Speaking of titles (see below), the excellent blog Religion in American History has been looking at two books with the same title: Acts of Conscience. More precisely, there has been essays about Columbia’s Acts of Conscience: Christian Nonviolence and Modern American Democracy, by Kip Kosek and Steven Taylor’s Acts of Conscience: World War II, Mental Institutions, and Religious Objectors, published by Syracuse University Press.
Both books examine the history of radical pacifism in the United States. In his review of Steven Taylor’s Acts of Conscience, Kip Kosek describes the book’s recounting of how conscientious objectors during World War II became advocates for the mentally ill and what it might say about religion and institutional settings such as hospitals, prisons, asylums, etc.
In his essay on Kip Kosek’s Acts of Conscience, Paul Harvey draws on the book to explore the history of Christian non-violence in twentieth-century America from the Richard Gregg and the Fellowship of Reconciliation to Martin Luther King. Harvey quotes a particularly powerful passage from Kosek’s book:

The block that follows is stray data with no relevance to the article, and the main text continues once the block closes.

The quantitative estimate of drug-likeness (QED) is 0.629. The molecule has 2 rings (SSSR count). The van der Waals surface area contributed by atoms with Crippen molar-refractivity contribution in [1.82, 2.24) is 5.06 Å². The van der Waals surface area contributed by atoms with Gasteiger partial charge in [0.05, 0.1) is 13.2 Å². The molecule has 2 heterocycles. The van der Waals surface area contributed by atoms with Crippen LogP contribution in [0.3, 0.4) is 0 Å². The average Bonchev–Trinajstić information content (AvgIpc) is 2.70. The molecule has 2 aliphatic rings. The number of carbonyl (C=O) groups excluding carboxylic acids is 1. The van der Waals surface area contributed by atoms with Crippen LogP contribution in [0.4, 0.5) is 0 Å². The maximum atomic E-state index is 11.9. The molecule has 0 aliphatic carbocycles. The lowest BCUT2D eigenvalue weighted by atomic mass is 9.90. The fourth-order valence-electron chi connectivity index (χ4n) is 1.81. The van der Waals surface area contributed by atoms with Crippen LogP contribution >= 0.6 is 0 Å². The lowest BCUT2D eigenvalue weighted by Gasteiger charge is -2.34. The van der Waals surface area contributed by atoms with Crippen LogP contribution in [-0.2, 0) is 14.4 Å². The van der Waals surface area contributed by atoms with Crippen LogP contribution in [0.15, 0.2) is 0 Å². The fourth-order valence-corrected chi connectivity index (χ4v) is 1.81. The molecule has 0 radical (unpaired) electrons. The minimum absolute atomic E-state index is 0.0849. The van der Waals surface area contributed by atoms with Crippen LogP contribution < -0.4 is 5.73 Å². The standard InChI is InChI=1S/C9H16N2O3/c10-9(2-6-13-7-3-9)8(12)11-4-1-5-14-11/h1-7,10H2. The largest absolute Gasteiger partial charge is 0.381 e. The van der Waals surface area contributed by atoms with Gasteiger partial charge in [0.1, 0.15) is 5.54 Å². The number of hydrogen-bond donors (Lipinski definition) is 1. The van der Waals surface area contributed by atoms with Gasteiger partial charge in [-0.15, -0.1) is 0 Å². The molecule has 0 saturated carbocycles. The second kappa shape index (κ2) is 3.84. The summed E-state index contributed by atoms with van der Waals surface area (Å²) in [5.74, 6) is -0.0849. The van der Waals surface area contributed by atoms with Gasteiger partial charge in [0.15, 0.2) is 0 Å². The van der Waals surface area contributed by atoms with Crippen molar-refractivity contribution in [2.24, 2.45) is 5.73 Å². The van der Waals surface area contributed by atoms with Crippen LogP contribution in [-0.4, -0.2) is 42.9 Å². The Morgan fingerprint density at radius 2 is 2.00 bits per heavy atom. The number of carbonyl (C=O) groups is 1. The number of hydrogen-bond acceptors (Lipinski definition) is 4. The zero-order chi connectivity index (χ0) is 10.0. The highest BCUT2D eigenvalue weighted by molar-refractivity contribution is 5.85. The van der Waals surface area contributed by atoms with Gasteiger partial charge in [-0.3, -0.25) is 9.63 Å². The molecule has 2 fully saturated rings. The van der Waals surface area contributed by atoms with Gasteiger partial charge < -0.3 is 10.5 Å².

Christian nonviolence succeeded by developing sophisticated public spectacles in the service of ambitious moral demands. . . . The Journey of Reconciliation, the sociodramas, the King-Smiley bus ride–all were feats of existential courage, all were religious rituals, and all were shrewd attempts to gain political power by securing the sympathy of spectators. To focus solely on the act of personal religious faith is to succumb to a sentimental belief in individual saintliness. To focus solely on the spectacular act performed for media audiences is to turn a tin ear to the real power of religious belief in the modern world. Christian nonviolent acts were . . . simultaneously spiritual and strategic.